Monday was a super fun day to be on the hill with fluffy pow across many northern mountains and soft snow across the state. Tuesday will be a dry day with the exception of light snow over the far southern mountains. On Wednesday and Thursday, light snow will return to the northern mountains. Looking further ahead, we may see snow on Saturday morning, from Sunday through Tuesday, and again around next Friday (February 21). Of these three systems, the Sunday-to-Tuesday storm has the best chance of delivering moderate powder.
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Short Term Forecast
While one-and-done storms can be fun, with a quick shot of snow during one night or one day, the best powder is usually delivered by storms that last for multiple days, or multiple storms that move through every 12-24 hours. It’s the consistency of the snowfall that creates a super soft base, and this allows the fluff on top to ski well.
Monday morning was one of these wonderful days thanks to the consistent snow during the previous four days plus additional fluff on top from Sunday night’s storm.
In the mountains along I-70, where the latest storm brought the most snow, a friend told me that he skied fresh lines at Arapahoe Basin’s Montezuma Bowl through midday, this video shows that there were faceshots at Loveland, and this picture perfectly captures the super fluffy snow at Winter Park.
Down the road at Vail on Monday, Blue Sky Basin opened after being closed for three days. While waiting for the terrain to open in the morning, I chatted with Powderchaser Steve (you can most often find him at the front of a line waiting for fresh powder anywhere in the western US), and then I enjoyed a few high-quality runs with a spongy/soft base (thanks to ~30 inches of dense storm snow from Thursday and Friday) and about a foot of fluff on top (thanks to the 10+ inches of fluffy snow from Saturday night to Monday morning). Here’s a picture from another skier that was at Blue Sky Basin.
Switching from Monday’s skiing to Monday’s weather, we saw snow showers during the day and on Monday night, with 2-5 inches of accumulation across the northern, central, and some southern mountains. Some of this snow came from narrow bands, like this one which delivered flakes to Snowmass and Beaver Creek while nearby were dry.
While the forecast models often do a good job showing that narrow bands of snow will form, they do not do a good job knowing exactly where the bands will form, and that’s what leads to a few surprises.
Now on Tuesday morning, skies have cleared for most of the northern and central mountains with chilly morning temperatures between -10°F and +10°F. The rest of Tuesday should bring dry weather to most mountains and just light snow to the far southern mountains as the southern storm will stay over New Mexico and not make its way north into Colorado.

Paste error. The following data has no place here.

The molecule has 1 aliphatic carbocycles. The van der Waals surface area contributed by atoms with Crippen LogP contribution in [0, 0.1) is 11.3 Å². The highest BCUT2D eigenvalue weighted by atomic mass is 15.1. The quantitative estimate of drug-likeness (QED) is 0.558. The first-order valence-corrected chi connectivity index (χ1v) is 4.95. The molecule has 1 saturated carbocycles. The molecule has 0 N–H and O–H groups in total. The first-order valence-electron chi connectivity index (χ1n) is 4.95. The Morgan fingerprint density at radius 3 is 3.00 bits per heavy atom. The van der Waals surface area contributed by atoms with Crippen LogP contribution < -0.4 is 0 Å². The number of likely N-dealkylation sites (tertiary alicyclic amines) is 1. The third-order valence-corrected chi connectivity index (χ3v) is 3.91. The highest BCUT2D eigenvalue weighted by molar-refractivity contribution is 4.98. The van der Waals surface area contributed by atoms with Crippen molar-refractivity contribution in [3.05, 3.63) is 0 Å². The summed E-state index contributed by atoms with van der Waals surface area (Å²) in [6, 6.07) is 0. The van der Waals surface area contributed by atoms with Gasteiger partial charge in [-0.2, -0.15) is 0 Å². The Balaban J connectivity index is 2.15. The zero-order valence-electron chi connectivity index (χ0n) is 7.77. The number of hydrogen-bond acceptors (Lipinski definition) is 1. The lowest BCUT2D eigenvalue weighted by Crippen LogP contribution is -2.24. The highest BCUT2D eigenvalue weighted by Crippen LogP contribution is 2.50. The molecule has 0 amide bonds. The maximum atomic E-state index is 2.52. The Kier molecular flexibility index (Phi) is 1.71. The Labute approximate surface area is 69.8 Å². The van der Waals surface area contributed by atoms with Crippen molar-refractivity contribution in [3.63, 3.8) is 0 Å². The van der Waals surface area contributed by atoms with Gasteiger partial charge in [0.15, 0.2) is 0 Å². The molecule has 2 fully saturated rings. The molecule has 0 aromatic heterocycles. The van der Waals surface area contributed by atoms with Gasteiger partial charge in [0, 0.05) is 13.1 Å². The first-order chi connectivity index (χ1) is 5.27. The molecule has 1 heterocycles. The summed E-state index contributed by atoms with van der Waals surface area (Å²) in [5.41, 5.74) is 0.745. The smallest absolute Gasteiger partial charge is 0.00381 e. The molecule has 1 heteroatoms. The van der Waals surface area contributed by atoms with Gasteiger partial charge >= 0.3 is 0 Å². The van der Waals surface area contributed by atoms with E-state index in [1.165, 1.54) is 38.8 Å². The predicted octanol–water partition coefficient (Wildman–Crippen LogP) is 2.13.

Wednesday through Thursday should bring light snow to the northern mountains. We will have some storm energy (vorticity) moving overhead, and the jet stream in the vicinity, but the limiting factor will be moisture.
The limited moisture is why most forecast models only show a few inches of accumulation. The jet stream could create a narrow band of intense snow somewhere on Wednesday afternoon or Wednesday night, so some area in the northern mountains could get 3-6 inches instead of just 1-4 inches, though due to limited moisture I am keeping my expectations low. I do NOT expect a repeat of Saturday night through Monday when a similar set up WITH abundant moisture led to 10-20 inches of snow for the northern mountains.
Friday should be dry.
The forecast for the next 10 days is becoming more clear.
We should see a storm from Friday night through Saturday morning though this system is trending weaker and farther north so accumulations could be light and we might only see light snow over the northern mountains. If we’re lucky, there could be a few inches of freshies on Saturday morning.
The next storm could bring snow between Sunday and Tuesday. This system looks stronger and has a decent chance of bringing moderate snow totals to many mountains, but uncertainty remains high as you can see in the mess of lines in the forecast below.
Looking out to about 10 days, many models hint that there could be another system around Friday, February 21st. It’s too far out to have any confidence in the details, and at this point, all models keep this storm on the weaker end of the spectrum anyway, so my expectations are low.
If you’re searching for powder, keep your eye on the Sunday/Monday/Tuesday system as that has the best potential at this point.
Thanks for reading!
My next update will be on Wednesday morning.
Steamboat, Granby, Beaver Creek, Vail, Ski Cooper, Copper, Breckenridge, Keystone, Loveland, Arapahoe Basin, Winter Park, Berthoud Pass, Eldora, Rocky Mountain National Park, Cameron Pass
Along the Divide
Loveland, Arapahoe Basin, Winter Park, Berthoud Pass
East of the Divide
Eldora, Echo, Rocky Mountain National Park, Cameron Pass
Aspen, Sunlight, Monarch, Crested Butte, Irwin, Powderhorn
Telluride, Silverton – north side of the southern mountains | Purgatory, Wolf Creek – south side of the southern mountains
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